“The Great Escape” To Roy Moore’s Evangelicalism”? – The Mike Church Show
Written by Christopher Warshauer on 11/20/2017
(Photo: Brynn Anderson, AP)
Mandeville, LA – The Family Research Council’s Coddling Of The Gay Goodman – I’ve written and talked about the fact that our “democratic system” is founded upon the warped principle that men can govern themselves with no external, higher authority needed. If that were a system that produced virtuous men, then the in-office sexual antics of Bill Clinton not only would not occur but would not be tolerated. Now comes the news that a GOP rising star in Ohio, Wes Goodman, is a pederast with a behind closed doors habit of propositioning boys for sex. This news is bad enough for supporters of Goodman who bills himself as a champion of the family but the fact that the Family Research Council was a supporter of Goodman’s and knew of his homosexual philandering (Goodman is married) but continued to support him is a bombshell. The fall of our glorious “republic” is being led by a generation of men who cannot bring themselves to be real men, imbued with the courage of their Christian convictions or even the nature of their gender.
Why Do Evangelicals Need To “Escape Roy Moore’s Evangelicalism”? – This is the quest proposed by Molly Worthen in Sunday’s NY Times. Worthen’s piece has some nuggets in it for those returning to the ancient form of the Catholic Latin Mass and the traditions that surround it.
“When I sought out conservative and progressive critics of white evangelical politics and asked them how to best understand it, this was their answer: pay attention to worship, both inside and outside of church, because the church is not doing its job. Humans thrive on ritual and collective acts of devotion. And the way we worship has political consequences. It shapes our response to evil and our reaction to people different from ourselves.”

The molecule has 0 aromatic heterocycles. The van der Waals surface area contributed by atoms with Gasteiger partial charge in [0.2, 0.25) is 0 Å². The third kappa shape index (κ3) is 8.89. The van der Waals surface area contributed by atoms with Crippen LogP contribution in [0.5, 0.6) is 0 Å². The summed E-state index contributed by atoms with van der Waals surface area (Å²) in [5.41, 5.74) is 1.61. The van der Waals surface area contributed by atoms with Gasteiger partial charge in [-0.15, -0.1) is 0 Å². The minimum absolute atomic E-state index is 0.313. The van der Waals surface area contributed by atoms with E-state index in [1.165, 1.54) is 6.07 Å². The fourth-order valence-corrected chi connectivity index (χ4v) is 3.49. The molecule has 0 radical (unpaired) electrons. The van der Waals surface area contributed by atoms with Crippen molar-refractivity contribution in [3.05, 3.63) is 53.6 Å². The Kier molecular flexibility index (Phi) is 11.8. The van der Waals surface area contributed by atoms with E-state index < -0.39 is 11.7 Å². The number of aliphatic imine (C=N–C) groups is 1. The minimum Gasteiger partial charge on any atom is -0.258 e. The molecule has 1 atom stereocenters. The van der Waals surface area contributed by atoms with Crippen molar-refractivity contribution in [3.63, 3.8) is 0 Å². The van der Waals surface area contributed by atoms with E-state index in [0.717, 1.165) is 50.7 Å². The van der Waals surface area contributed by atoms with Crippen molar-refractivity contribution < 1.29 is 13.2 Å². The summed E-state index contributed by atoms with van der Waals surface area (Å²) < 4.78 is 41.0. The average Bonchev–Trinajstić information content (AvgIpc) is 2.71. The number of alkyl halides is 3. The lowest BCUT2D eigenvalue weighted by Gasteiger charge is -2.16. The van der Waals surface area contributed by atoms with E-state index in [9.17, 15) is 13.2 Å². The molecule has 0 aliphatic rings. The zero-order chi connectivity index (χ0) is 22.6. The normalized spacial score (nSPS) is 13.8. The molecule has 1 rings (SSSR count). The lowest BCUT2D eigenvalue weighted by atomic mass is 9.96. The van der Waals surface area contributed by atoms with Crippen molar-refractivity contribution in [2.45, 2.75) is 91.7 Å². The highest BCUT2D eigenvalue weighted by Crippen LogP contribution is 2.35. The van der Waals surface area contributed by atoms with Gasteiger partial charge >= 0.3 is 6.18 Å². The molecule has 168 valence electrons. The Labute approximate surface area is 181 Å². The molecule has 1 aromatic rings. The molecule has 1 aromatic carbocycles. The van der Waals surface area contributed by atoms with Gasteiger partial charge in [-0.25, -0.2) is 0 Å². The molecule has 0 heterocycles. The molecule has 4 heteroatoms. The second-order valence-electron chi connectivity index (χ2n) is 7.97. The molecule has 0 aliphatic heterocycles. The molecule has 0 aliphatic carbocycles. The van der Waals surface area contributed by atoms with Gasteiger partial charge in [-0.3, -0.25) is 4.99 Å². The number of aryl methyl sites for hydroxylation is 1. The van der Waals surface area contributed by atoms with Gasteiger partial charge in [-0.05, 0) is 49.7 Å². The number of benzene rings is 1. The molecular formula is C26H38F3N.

That’s right! The phrase Worthen is looking for but does not use is “lex credendi, lex orandi”.
According to Prosper of Aquitaine, legem credendi lex statuat supplicandi, which is to say, ‘the law of prayer determines the law of belief’
“Mitter Chur, please, this has nothing to do with evangelicals and Roy Moore or Christians in ‘Muricah!” Oh but it does, because what happens inside sacred spaces, even if they are just perceived as sacred, has direct bearing on what happens outside of the sacred space because the sacred space is supposed to serve as the beau ideal of human acts and behavior. As Saint Prosper wrote:
Let us be mindful also of the sacraments of priestly public prayer, which handed down by the Apostles are uniformly celebrated in the whole world and in every Catholic Church, in order that the law of supplication may support the law of believing.
This is why I regularly “harp” on dress and reverence in Church services as being supremely important because all acts done outside the service will be influenced by it’s example. Worthen’s conclusion is worth a look because she nails the omnipotent point: it all comes down to humility.
All these people have one thing in common: the instinct that worship should be an act of humility, not hubris. It should be a discomfiting experience, not a doubling down on what’s easy and familiar.